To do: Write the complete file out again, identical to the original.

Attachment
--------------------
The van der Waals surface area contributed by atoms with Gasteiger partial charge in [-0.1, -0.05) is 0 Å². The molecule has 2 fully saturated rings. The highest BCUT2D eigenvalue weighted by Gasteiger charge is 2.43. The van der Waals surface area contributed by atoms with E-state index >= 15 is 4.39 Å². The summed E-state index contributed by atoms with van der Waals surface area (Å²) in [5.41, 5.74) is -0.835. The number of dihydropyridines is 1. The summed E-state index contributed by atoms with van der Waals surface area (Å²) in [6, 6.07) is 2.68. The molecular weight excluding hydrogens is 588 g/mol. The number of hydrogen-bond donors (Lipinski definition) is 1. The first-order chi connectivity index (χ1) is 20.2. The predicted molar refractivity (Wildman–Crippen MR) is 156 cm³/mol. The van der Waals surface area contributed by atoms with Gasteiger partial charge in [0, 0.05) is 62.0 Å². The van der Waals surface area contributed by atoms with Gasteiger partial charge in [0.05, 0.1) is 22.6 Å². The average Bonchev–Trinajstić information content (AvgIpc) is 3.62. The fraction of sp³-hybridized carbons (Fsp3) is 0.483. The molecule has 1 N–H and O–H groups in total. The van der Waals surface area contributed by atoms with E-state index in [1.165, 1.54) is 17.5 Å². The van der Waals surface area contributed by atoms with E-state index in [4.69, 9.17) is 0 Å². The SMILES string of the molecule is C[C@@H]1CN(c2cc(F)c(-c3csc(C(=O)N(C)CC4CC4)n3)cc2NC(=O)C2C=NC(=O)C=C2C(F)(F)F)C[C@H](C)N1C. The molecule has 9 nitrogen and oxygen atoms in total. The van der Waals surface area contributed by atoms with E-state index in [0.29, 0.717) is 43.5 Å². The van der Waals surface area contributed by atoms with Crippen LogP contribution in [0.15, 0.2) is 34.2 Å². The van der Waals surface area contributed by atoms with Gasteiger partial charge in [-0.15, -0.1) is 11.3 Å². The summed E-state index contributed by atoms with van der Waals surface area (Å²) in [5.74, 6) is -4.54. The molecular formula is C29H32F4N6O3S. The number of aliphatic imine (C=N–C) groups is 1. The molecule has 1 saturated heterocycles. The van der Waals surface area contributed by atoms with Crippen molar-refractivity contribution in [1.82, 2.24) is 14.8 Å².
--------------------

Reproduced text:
The van der Waals surface area contributed by atoms with Gasteiger partial charge in [-0.1, -0.05) is 0 Å². The molecule has 2 fully saturated rings. The highest BCUT2D eigenvalue weighted by Gasteiger charge is 2.43. The van der Waals surface area contributed by atoms with E-state index >= 15 is 4.39 Å². The summed E-state index contributed by atoms with van der Waals surface area (Å²) in [5.41, 5.74) is -0.835. The number of dihydropyridines is 1. The summed E-state index contributed by atoms with van der Waals surface area (Å²) in [6, 6.07) is 2.68. The molecular weight excluding hydrogens is 588 g/mol. The number of hydrogen-bond donors (Lipinski definition) is 1. The first-order chi connectivity index (χ1) is 20.2. The predicted molar refractivity (Wildman–Crippen MR) is 156 cm³/mol. The van der Waals surface area contributed by atoms with Gasteiger partial charge in [0, 0.05) is 62.0 Å². The van der Waals surface area contributed by atoms with Gasteiger partial charge in [0.05, 0.1) is 22.6 Å². The average Bonchev–Trinajstić information content (AvgIpc) is 3.62. The fraction of sp³-hybridized carbons (Fsp3) is 0.483. The molecule has 1 N–H and O–H groups in total. The van der Waals surface area contributed by atoms with E-state index in [1.165, 1.54) is 17.5 Å². The van der Waals surface area contributed by atoms with E-state index in [4.69, 9.17) is 0 Å². The SMILES string of the molecule is C[C@@H]1CN(c2cc(F)c(-c3csc(C(=O)N(C)CC4CC4)n3)cc2NC(=O)C2C=NC(=O)C=C2C(F)(F)F)C[C@H](C)N1C. The molecule has 9 nitrogen and oxygen atoms in total. The van der Waals surface area contributed by atoms with E-state index in [0.29, 0.717) is 43.5 Å². The van der Waals surface area contributed by atoms with Crippen LogP contribution in [0.15, 0.2) is 34.2 Å². The van der Waals surface area contributed by atoms with Gasteiger partial charge in [-0.15, -0.1) is 11.3 Å². The summed E-state index contributed by atoms with van der Waals surface area (Å²) in [5.74, 6) is -4.54. The molecular formula is C29H32F4N6O3S. The number of aliphatic imine (C=N–C) groups is 1. The molecule has 1 saturated heterocycles. The van der Waals surface area contributed by atoms with Crippen molar-refractivity contribution in [1.82, 2.24) is 14.8 Å².